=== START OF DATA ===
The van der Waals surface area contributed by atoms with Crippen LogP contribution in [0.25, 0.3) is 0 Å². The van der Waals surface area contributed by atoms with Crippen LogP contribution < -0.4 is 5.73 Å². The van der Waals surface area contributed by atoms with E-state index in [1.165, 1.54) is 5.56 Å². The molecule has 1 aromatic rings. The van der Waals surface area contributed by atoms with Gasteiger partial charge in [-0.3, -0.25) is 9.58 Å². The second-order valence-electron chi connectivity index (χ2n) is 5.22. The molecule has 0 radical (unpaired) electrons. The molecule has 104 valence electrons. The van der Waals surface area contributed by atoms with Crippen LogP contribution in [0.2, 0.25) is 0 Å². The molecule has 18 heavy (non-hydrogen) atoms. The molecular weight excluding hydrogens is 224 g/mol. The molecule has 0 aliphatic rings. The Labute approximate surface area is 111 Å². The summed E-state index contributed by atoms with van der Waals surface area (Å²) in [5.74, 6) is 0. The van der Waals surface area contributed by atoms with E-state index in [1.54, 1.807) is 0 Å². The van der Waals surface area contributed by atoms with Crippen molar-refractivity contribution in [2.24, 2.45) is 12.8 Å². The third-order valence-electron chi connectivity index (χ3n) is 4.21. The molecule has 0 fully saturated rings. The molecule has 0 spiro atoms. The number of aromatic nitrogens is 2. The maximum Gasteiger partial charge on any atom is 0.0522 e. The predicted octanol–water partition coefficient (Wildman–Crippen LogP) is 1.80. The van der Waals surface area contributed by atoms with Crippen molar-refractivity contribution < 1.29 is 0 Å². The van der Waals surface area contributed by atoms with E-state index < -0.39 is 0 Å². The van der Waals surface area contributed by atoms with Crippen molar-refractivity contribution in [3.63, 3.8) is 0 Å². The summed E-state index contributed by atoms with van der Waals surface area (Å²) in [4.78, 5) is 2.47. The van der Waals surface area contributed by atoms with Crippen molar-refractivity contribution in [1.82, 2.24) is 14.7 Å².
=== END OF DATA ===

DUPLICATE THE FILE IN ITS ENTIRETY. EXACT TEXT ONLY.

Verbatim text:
The van der Waals surface area contributed by atoms with Crippen LogP contribution in [0.25, 0.3) is 0 Å². The van der Waals surface area contributed by atoms with Crippen LogP contribution < -0.4 is 5.73 Å². The van der Waals surface area contributed by atoms with E-state index in [1.165, 1.54) is 5.56 Å². The molecule has 1 aromatic rings. The van der Waals surface area contributed by atoms with Gasteiger partial charge in [-0.3, -0.25) is 9.58 Å². The second-order valence-electron chi connectivity index (χ2n) is 5.22. The molecule has 0 radical (unpaired) electrons. The molecule has 104 valence electrons. The van der Waals surface area contributed by atoms with Crippen LogP contribution in [0.2, 0.25) is 0 Å². The molecule has 18 heavy (non-hydrogen) atoms. The molecular weight excluding hydrogens is 224 g/mol. The molecule has 0 aliphatic rings. The Labute approximate surface area is 111 Å². The summed E-state index contributed by atoms with van der Waals surface area (Å²) in [5.74, 6) is 0. The van der Waals surface area contributed by atoms with E-state index in [1.54, 1.807) is 0 Å². The van der Waals surface area contributed by atoms with Crippen molar-refractivity contribution in [2.24, 2.45) is 12.8 Å². The third-order valence-electron chi connectivity index (χ3n) is 4.21. The molecule has 0 fully saturated rings. The molecule has 0 spiro atoms. The number of aromatic nitrogens is 2. The maximum Gasteiger partial charge on any atom is 0.0522 e. The predicted octanol–water partition coefficient (Wildman–Crippen LogP) is 1.80. The van der Waals surface area contributed by atoms with Crippen molar-refractivity contribution < 1.29 is 0 Å². The van der Waals surface area contributed by atoms with E-state index < -0.39 is 0 Å². The van der Waals surface area contributed by atoms with Crippen molar-refractivity contribution in [3.63, 3.8) is 0 Å². The summed E-state index contributed by atoms with van der Waals surface area (Å²) in [4.78, 5) is 2.47. The van der Waals surface area contributed by atoms with Crippen molar-refractivity contribution in [1.82, 2.24) is 14.7 Å².